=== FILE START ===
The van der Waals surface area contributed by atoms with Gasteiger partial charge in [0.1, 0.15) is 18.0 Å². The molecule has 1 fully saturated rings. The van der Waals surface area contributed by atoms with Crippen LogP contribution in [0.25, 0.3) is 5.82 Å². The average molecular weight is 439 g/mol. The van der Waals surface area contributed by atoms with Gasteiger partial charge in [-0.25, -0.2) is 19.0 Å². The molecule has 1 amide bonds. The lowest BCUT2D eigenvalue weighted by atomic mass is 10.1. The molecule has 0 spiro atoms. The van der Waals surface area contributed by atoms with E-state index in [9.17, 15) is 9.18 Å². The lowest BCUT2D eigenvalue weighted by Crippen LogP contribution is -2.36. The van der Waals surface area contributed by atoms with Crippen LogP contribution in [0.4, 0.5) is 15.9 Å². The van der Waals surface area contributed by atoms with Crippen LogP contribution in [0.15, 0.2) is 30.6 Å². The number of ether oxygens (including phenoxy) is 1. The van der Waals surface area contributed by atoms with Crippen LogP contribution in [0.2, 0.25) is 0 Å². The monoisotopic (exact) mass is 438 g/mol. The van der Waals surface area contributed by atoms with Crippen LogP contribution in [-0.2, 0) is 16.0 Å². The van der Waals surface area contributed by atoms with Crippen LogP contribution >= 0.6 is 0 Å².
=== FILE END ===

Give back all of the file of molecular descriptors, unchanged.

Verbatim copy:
The van der Waals surface area contributed by atoms with Gasteiger partial charge in [0.1, 0.15) is 18.0 Å². The molecule has 1 fully saturated rings. The van der Waals surface area contributed by atoms with Crippen LogP contribution in [0.25, 0.3) is 5.82 Å². The average molecular weight is 439 g/mol. The van der Waals surface area contributed by atoms with Gasteiger partial charge in [-0.25, -0.2) is 19.0 Å². The molecule has 1 amide bonds. The lowest BCUT2D eigenvalue weighted by atomic mass is 10.1. The molecule has 0 spiro atoms. The van der Waals surface area contributed by atoms with E-state index in [9.17, 15) is 9.18 Å². The lowest BCUT2D eigenvalue weighted by Crippen LogP contribution is -2.36. The van der Waals surface area contributed by atoms with Crippen LogP contribution in [0.4, 0.5) is 15.9 Å². The van der Waals surface area contributed by atoms with Crippen LogP contribution in [0.15, 0.2) is 30.6 Å². The number of ether oxygens (including phenoxy) is 1. The van der Waals surface area contributed by atoms with Crippen LogP contribution in [0.2, 0.25) is 0 Å². The monoisotopic (exact) mass is 438 g/mol. The van der Waals surface area contributed by atoms with Crippen LogP contribution in [-0.2, 0) is 16.0 Å². The van der Waals surface area contributed by atoms with Crippen LogP contribution >= 0.6 is 0 Å².